Cutters Compress To Effectively Machine Composites
The combined up-cut and down-cut spiral flutes on these cutters compress layered composites to prevent delamination during machining.
Designers are increasingly using carbon fiber reinforced plastic (CFRP) and other composite materials for critical aerospace, automotive and wind turbine components. They appreciate composites because those materials are strong, light and thermally stable. Machinists, on the other hand, sometimes struggle to effectively mill and drill composites because the materials possess atypical properties that require special machining practices.
For example, composites are highly abrasive, which means cutting tool life can be quite low. In addition, the low-thermal-conductivity materials do not produce sizeable chips that carry heat away from a workpiece during machining. Thus, the wrong tool (or a worn one) can cause the material’s resin to burn or melt, damaging what is often a costly workpiece at that stage of production. And because composites consist of layers of fibrous material bound by resin, they are prone to delamination and splintering as they are machined.
Onsrud Cutter, a member of the LMT Group, offers six-flute composites cutting tools with specific geometries and coatings to overcome these machining challenges. The company’s “compression cutters” have intersecting up-cut and down-cut spiral flutes that push individual composite layers together during machining to prevent the layers from separating from each other. This action prevents delamination from occurring at the outermost material layers. It also averts delamination of inner layers, which can be a less noticeable workpiece imperfection.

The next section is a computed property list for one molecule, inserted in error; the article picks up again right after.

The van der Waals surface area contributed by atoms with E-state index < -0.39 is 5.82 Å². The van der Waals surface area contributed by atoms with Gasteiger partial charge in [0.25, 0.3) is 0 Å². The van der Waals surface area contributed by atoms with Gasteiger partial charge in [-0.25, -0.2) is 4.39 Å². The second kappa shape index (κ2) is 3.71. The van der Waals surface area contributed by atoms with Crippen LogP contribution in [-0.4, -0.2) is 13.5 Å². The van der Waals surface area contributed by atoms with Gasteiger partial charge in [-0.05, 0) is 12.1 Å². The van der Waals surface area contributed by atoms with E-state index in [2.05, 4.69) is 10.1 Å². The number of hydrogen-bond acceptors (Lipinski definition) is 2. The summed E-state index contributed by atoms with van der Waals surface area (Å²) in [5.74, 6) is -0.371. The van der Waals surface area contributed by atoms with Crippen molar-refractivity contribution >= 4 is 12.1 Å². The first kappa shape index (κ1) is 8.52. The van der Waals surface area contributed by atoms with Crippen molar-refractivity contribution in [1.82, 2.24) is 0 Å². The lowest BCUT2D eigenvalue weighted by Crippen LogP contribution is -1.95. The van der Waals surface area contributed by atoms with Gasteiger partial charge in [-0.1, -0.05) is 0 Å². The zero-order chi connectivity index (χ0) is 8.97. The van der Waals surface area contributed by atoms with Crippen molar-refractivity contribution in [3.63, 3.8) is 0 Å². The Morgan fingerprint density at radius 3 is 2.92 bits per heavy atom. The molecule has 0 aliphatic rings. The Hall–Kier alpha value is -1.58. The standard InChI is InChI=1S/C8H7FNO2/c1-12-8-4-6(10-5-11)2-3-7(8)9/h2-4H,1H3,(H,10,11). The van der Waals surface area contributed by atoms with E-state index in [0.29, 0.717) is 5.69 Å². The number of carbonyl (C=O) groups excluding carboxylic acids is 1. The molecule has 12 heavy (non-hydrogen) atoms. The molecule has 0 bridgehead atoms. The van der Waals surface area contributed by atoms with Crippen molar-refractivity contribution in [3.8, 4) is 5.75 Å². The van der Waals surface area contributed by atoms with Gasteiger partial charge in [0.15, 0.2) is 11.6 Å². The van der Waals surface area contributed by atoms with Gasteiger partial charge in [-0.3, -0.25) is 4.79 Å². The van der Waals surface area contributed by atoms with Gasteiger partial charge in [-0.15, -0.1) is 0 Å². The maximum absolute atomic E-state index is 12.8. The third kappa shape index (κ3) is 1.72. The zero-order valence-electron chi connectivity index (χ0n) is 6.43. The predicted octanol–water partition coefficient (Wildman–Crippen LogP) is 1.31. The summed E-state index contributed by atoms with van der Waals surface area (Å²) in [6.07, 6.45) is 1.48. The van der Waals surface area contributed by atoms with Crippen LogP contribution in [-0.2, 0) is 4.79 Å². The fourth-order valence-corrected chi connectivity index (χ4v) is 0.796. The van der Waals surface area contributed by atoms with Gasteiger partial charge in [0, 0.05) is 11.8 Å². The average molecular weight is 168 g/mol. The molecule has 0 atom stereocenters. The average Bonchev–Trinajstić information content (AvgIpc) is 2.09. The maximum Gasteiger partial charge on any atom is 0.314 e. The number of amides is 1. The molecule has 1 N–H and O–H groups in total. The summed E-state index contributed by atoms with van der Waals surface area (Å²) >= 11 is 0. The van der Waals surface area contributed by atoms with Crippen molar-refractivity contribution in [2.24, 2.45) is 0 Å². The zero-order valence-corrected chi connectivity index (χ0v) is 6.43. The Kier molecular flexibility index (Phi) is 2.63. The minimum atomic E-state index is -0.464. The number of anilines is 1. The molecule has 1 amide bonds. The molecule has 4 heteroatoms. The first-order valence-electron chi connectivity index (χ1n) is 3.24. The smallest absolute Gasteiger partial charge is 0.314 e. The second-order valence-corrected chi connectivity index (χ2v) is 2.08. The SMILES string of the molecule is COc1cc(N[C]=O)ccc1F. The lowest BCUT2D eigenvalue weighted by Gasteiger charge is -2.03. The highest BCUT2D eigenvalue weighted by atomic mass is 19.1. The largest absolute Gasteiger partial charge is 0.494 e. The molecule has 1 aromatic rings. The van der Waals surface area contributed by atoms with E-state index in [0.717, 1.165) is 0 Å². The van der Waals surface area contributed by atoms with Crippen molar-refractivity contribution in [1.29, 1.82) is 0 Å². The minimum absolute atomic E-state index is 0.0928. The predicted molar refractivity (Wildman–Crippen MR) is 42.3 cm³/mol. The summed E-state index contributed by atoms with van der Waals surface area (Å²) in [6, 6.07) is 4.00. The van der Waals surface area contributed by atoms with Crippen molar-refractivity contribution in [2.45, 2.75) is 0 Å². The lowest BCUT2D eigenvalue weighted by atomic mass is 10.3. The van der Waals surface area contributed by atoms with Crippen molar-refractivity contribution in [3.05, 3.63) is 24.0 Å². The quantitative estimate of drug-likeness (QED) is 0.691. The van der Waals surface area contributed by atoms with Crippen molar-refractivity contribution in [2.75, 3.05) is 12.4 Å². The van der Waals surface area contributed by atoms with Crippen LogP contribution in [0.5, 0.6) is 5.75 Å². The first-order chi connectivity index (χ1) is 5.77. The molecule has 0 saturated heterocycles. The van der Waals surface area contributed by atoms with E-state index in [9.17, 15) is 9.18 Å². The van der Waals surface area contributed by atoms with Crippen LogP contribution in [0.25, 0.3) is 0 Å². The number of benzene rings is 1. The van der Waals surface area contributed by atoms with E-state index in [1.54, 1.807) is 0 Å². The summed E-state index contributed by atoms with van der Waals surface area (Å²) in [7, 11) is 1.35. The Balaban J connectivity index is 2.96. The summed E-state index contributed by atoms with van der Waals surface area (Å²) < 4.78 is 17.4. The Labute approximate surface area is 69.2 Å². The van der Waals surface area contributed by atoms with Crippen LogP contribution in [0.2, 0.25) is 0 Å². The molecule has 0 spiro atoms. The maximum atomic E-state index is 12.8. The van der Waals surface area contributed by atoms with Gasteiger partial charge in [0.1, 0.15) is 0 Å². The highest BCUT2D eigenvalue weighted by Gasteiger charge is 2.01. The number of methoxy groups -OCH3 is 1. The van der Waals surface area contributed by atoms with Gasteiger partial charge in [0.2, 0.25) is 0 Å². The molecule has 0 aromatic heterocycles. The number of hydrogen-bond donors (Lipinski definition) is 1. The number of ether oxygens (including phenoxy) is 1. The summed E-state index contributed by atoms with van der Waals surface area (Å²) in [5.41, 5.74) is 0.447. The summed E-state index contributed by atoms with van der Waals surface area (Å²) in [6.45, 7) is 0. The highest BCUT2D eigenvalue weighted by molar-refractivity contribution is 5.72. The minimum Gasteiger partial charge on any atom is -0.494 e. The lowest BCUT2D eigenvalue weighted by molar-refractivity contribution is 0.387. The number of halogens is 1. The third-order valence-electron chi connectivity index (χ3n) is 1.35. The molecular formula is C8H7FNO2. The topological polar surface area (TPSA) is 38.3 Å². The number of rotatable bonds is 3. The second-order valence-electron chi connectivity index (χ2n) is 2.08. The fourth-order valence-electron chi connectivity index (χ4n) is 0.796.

The tools feature high positive rake angles to deliver sharp, clean cuts that minimize heat to prevent resin from burning. Similarly, a full eccentric relief angle prevents the edges of a tool from rubbing as they cut to reduce machining heat. A diamond film (CVD) coating over a carbide tool substrate offers protection against the wear caused by highly abrasive composites, extending tool life.
The company currently offers these tools as customs, but a standard product line will be available in 2010. This standard line will initially be offered in 3/8- and 1/2-inch-diameter versions, but other sizes are likely to be added.
To make the transition to hard turning, you'll need to switch from carbide to CBN inserts, but that is easier (and more economical) than you might think. It's making the jump to much higher surface speeds that might scare you off. It needn't. Here's why.
One of the most common methods of tapping in use today on CNC machines is 'rigid tapping' or 'synchronous feed tapping.' A rigid tapping cycle synchronizes the machine spindle rotation and feed to match a specific thread pitch. Since the feed into the hole is synchronized, in theory a solid holder without any tension-compression can be used.
The right choices in tooling and technique can optimize the thread turning process.